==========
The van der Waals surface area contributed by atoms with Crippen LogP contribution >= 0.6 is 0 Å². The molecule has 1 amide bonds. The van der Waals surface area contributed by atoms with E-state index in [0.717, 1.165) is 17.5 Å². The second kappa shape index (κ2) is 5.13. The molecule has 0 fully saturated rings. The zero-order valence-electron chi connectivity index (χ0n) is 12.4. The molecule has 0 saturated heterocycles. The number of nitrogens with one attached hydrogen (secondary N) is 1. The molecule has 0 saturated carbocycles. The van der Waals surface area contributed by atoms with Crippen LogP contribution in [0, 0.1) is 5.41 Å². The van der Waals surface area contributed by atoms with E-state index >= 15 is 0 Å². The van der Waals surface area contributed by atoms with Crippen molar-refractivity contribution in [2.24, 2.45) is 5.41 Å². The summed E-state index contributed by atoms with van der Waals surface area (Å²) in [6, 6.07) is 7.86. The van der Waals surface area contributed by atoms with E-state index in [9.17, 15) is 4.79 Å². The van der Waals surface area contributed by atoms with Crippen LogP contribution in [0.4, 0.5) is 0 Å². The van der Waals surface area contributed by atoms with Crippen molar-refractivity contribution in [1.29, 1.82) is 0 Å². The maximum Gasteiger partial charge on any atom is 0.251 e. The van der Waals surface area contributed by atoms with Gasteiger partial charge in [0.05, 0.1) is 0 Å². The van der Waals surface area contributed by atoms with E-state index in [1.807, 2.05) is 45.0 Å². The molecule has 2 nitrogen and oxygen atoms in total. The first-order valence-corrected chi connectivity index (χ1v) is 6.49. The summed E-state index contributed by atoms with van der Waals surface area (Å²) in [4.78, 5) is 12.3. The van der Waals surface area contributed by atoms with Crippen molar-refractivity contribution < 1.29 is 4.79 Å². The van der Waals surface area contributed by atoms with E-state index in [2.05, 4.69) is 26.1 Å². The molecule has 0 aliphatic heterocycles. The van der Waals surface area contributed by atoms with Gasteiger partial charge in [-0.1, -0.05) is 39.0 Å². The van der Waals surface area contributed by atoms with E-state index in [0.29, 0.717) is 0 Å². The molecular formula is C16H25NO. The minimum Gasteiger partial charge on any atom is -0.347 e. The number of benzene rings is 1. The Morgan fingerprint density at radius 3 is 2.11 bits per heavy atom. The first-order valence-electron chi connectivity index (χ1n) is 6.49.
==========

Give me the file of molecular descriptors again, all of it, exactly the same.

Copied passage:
The van der Waals surface area contributed by atoms with Crippen LogP contribution >= 0.6 is 0 Å². The molecule has 1 amide bonds. The van der Waals surface area contributed by atoms with E-state index in [0.717, 1.165) is 17.5 Å². The second kappa shape index (κ2) is 5.13. The molecule has 0 fully saturated rings. The zero-order valence-electron chi connectivity index (χ0n) is 12.4. The molecule has 0 saturated heterocycles. The number of nitrogens with one attached hydrogen (secondary N) is 1. The molecule has 0 saturated carbocycles. The van der Waals surface area contributed by atoms with Crippen LogP contribution in [0, 0.1) is 5.41 Å². The van der Waals surface area contributed by atoms with E-state index >= 15 is 0 Å². The van der Waals surface area contributed by atoms with Crippen molar-refractivity contribution in [2.24, 2.45) is 5.41 Å². The summed E-state index contributed by atoms with van der Waals surface area (Å²) in [6, 6.07) is 7.86. The van der Waals surface area contributed by atoms with E-state index in [9.17, 15) is 4.79 Å². The van der Waals surface area contributed by atoms with Crippen LogP contribution in [0.4, 0.5) is 0 Å². The van der Waals surface area contributed by atoms with Crippen molar-refractivity contribution in [1.29, 1.82) is 0 Å². The maximum Gasteiger partial charge on any atom is 0.251 e. The van der Waals surface area contributed by atoms with Gasteiger partial charge in [0.05, 0.1) is 0 Å². The van der Waals surface area contributed by atoms with E-state index in [1.807, 2.05) is 45.0 Å². The molecule has 2 nitrogen and oxygen atoms in total. The first-order valence-corrected chi connectivity index (χ1v) is 6.49. The summed E-state index contributed by atoms with van der Waals surface area (Å²) in [4.78, 5) is 12.3. The van der Waals surface area contributed by atoms with Crippen molar-refractivity contribution < 1.29 is 4.79 Å². The van der Waals surface area contributed by atoms with E-state index in [2.05, 4.69) is 26.1 Å². The molecule has 0 aliphatic heterocycles. The van der Waals surface area contributed by atoms with Gasteiger partial charge in [-0.1, -0.05) is 39.0 Å². The van der Waals surface area contributed by atoms with E-state index in [0.29, 0.717) is 0 Å². The molecular formula is C16H25NO. The minimum Gasteiger partial charge on any atom is -0.347 e. The number of benzene rings is 1. The Morgan fingerprint density at radius 3 is 2.11 bits per heavy atom. The first-order valence-electron chi connectivity index (χ1n) is 6.49.